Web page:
Scripture Studies and Saints

Editor's Note

Over the past five years, I have had the privilege of serving as publications director at the Religious Studies Center. One of my assignments has been to act as acquisitions editor for the Religious Educator, which meant I had the privilege of reading every article submitted to the journal during my time here. I have learned many things, gained new perspectives, and watched as the journal has continued to grow in its reach and scope. The RSC has a great future ahead of it, and I hope you will take the opportunity to read some of the books we publish. In September 2018, I will take on a new position in the College of Humanities at BYU.

This issue of the journal features a mixture of studies. I particularly enjoyed the series of articles that engage texts directly: two on the Book of Mormon, one on the Doctrine and Covenants, and one on the New Testament. These studies demonstrate the exacting type of discussion that is necessary to broaden our understanding of scripture and to widen our perspectives regarding how texts are used. Each of these four studies conceives of the text as a historical artifact that had an original context in time and place with implications for more recent religious practice and understanding. It is an effort to find meaning in ancient text for a modern world.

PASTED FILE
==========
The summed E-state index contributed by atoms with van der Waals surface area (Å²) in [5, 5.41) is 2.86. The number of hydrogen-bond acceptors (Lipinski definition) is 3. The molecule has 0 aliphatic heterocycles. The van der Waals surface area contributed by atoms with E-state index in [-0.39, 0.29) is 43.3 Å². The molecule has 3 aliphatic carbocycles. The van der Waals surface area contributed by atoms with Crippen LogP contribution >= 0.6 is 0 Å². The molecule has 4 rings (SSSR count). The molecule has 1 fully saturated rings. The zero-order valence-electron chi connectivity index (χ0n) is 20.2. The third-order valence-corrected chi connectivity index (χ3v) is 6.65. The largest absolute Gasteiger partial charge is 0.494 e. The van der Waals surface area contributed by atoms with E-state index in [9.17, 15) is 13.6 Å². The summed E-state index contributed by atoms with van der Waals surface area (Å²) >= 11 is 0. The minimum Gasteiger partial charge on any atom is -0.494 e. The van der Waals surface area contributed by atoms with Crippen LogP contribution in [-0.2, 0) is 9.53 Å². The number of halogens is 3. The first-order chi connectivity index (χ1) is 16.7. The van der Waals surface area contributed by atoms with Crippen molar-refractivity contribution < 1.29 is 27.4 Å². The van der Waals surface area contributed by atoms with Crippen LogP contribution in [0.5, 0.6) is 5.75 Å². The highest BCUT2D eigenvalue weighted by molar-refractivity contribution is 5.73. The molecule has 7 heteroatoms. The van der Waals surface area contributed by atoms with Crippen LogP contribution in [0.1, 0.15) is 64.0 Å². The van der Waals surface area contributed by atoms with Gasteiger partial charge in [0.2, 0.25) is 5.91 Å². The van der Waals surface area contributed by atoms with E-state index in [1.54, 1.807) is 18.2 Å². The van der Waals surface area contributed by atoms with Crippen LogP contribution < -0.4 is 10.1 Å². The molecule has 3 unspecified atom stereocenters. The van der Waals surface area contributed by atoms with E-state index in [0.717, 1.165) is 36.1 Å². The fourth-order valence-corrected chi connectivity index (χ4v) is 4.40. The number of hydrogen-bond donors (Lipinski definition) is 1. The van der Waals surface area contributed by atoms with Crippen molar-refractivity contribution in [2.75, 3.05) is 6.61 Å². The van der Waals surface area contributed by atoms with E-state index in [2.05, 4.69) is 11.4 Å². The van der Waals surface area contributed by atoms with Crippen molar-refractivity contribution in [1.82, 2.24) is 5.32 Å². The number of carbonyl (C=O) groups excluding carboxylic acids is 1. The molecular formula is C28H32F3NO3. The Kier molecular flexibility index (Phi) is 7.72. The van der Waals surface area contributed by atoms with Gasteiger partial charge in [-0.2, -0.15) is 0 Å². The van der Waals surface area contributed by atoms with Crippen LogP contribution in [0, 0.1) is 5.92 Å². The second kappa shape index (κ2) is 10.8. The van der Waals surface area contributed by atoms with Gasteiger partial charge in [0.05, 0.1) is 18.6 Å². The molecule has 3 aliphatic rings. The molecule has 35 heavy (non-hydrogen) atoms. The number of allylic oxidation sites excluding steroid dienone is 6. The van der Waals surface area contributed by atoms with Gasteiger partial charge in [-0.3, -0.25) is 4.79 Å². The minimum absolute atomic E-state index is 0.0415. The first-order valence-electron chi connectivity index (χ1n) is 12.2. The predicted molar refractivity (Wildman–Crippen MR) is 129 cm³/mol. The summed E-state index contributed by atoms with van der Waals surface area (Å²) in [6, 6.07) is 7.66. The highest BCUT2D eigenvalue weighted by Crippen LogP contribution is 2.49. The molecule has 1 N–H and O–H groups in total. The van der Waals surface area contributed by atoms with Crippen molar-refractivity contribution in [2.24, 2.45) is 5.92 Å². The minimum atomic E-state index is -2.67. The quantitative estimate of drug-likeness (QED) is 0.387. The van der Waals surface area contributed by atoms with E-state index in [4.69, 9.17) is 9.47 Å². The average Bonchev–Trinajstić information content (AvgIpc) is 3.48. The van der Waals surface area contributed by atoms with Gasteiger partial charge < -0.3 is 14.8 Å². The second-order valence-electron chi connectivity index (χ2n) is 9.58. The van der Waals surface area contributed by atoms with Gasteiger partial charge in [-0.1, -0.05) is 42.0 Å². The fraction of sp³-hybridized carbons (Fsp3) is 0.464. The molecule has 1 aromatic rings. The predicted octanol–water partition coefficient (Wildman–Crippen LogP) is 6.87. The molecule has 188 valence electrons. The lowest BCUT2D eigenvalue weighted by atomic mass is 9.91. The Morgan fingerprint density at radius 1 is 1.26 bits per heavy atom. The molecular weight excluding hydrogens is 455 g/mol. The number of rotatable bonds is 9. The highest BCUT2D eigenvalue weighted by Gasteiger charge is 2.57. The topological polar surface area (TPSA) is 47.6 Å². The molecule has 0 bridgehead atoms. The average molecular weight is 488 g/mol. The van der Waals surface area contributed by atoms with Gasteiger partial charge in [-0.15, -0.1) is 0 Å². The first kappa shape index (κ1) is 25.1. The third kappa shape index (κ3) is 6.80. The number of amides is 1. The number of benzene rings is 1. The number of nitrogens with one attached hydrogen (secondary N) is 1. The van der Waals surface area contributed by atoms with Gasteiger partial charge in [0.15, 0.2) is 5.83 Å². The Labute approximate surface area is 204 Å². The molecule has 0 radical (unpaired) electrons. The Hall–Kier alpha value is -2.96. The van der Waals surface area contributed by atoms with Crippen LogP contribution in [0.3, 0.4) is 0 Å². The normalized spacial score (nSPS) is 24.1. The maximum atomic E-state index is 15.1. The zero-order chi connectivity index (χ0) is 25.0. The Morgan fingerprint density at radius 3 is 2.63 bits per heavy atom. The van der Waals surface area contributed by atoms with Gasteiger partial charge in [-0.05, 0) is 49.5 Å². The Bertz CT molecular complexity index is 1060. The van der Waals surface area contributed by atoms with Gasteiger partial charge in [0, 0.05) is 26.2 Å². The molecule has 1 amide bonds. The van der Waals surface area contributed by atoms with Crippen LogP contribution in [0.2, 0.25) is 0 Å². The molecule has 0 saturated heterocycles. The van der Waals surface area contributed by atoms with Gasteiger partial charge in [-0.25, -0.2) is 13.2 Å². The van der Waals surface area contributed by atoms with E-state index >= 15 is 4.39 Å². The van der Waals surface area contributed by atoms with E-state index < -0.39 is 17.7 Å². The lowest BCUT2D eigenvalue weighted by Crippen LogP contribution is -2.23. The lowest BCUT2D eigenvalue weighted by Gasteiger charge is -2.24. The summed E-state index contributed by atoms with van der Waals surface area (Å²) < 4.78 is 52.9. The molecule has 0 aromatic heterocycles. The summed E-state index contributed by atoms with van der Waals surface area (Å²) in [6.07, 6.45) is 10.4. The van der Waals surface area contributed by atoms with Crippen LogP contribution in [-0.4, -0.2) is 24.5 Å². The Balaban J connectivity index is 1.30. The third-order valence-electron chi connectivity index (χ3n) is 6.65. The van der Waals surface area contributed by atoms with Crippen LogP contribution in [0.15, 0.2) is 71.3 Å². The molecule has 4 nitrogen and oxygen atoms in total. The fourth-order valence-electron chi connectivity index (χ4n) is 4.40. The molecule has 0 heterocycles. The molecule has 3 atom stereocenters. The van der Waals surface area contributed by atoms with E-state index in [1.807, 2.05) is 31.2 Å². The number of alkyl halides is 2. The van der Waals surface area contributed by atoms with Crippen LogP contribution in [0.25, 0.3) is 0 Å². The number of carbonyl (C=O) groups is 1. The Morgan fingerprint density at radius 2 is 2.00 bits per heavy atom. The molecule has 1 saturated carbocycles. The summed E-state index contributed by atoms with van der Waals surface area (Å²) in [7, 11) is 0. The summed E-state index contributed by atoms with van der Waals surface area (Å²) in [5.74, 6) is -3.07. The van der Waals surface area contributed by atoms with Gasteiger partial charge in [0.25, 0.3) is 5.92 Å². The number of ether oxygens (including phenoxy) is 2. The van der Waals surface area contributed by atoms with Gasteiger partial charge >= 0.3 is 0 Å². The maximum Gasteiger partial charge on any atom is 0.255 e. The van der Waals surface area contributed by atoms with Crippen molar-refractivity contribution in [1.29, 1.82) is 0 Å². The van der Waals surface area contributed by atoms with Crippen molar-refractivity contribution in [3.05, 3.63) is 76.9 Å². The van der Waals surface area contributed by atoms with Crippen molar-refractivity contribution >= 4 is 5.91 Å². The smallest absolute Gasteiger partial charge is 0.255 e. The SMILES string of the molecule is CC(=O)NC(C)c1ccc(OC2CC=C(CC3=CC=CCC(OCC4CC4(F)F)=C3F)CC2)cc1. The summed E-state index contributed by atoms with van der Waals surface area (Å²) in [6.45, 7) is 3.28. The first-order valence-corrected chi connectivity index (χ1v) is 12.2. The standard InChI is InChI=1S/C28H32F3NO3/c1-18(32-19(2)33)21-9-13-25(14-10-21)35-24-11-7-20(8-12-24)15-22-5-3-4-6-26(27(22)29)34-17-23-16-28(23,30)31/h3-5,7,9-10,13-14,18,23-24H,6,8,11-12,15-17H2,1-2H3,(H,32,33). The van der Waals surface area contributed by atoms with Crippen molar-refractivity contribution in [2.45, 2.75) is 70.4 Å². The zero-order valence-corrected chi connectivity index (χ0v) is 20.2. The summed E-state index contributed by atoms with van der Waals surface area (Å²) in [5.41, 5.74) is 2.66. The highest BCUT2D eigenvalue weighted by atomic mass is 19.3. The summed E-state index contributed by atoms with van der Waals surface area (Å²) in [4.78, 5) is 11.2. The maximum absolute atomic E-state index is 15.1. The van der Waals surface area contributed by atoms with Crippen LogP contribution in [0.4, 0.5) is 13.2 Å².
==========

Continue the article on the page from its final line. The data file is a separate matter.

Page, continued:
Another highlight of this issue is the introduction of the new history of the Church series entitled Saints. Casey Paul Griffiths, faculty member of Church History and Doctrine and BYU, sits down with the authors Scott Hales and Steven C. Harper to explore how this new series will inform teaching and understanding. The two authors offer engaging insights into the writing process and the various considerations that went into producing Saints. Everyone who teaches the history of the Church should read the interview and take a look at the chapters that have been made available online.

Thomas A. Wayment